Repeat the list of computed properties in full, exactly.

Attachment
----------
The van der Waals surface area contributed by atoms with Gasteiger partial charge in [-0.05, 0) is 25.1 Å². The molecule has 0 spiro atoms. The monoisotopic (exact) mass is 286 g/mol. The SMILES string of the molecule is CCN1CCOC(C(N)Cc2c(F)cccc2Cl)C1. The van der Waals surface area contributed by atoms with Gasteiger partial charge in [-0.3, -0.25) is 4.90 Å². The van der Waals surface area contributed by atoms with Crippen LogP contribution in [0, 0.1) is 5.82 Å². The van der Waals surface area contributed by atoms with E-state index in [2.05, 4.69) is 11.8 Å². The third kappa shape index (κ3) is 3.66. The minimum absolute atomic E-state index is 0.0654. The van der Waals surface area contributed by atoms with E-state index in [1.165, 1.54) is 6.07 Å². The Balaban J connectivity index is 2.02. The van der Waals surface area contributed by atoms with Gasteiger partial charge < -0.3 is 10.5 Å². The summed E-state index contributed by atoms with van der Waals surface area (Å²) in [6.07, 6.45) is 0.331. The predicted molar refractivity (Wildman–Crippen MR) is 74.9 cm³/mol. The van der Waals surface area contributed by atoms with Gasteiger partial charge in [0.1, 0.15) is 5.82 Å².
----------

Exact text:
The van der Waals surface area contributed by atoms with Gasteiger partial charge in [-0.05, 0) is 25.1 Å². The molecule has 0 spiro atoms. The monoisotopic (exact) mass is 286 g/mol. The SMILES string of the molecule is CCN1CCOC(C(N)Cc2c(F)cccc2Cl)C1. The van der Waals surface area contributed by atoms with Gasteiger partial charge in [-0.3, -0.25) is 4.90 Å². The van der Waals surface area contributed by atoms with Crippen LogP contribution in [0, 0.1) is 5.82 Å². The van der Waals surface area contributed by atoms with E-state index in [2.05, 4.69) is 11.8 Å². The third kappa shape index (κ3) is 3.66. The minimum absolute atomic E-state index is 0.0654. The van der Waals surface area contributed by atoms with E-state index in [1.165, 1.54) is 6.07 Å². The Balaban J connectivity index is 2.02. The van der Waals surface area contributed by atoms with Gasteiger partial charge < -0.3 is 10.5 Å². The summed E-state index contributed by atoms with van der Waals surface area (Å²) in [6.07, 6.45) is 0.331. The predicted molar refractivity (Wildman–Crippen MR) is 74.9 cm³/mol. The van der Waals surface area contributed by atoms with Gasteiger partial charge in [0.1, 0.15) is 5.82 Å².